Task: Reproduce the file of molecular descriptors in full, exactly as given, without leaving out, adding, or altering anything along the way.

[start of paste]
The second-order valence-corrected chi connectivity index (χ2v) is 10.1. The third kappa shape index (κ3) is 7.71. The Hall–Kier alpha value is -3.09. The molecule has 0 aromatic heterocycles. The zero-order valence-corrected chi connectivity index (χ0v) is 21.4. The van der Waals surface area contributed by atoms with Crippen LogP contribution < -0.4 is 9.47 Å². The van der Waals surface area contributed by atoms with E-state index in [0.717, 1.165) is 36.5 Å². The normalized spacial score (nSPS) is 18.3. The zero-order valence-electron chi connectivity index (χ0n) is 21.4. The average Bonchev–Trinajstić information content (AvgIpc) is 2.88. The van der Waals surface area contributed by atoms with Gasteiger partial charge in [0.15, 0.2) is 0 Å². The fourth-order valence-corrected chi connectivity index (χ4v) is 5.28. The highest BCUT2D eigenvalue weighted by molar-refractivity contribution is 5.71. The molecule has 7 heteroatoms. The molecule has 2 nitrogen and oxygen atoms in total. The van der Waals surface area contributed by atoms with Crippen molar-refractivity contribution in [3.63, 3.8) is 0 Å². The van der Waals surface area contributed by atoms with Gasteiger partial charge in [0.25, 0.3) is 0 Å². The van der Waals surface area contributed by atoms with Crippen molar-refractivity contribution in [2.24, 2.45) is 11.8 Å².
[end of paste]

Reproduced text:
The second-order valence-corrected chi connectivity index (χ2v) is 10.1. The third kappa shape index (κ3) is 7.71. The Hall–Kier alpha value is -3.09. The molecule has 0 aromatic heterocycles. The zero-order valence-corrected chi connectivity index (χ0v) is 21.4. The van der Waals surface area contributed by atoms with Crippen LogP contribution < -0.4 is 9.47 Å². The van der Waals surface area contributed by atoms with E-state index in [0.717, 1.165) is 36.5 Å². The normalized spacial score (nSPS) is 18.3. The zero-order valence-electron chi connectivity index (χ0n) is 21.4. The average Bonchev–Trinajstić information content (AvgIpc) is 2.88. The van der Waals surface area contributed by atoms with Gasteiger partial charge in [0.15, 0.2) is 0 Å². The fourth-order valence-corrected chi connectivity index (χ4v) is 5.28. The highest BCUT2D eigenvalue weighted by molar-refractivity contribution is 5.71. The molecule has 7 heteroatoms. The molecule has 2 nitrogen and oxygen atoms in total. The van der Waals surface area contributed by atoms with Crippen molar-refractivity contribution in [3.63, 3.8) is 0 Å². The van der Waals surface area contributed by atoms with Gasteiger partial charge in [0.25, 0.3) is 0 Å². The van der Waals surface area contributed by atoms with Crippen molar-refractivity contribution in [2.24, 2.45) is 11.8 Å².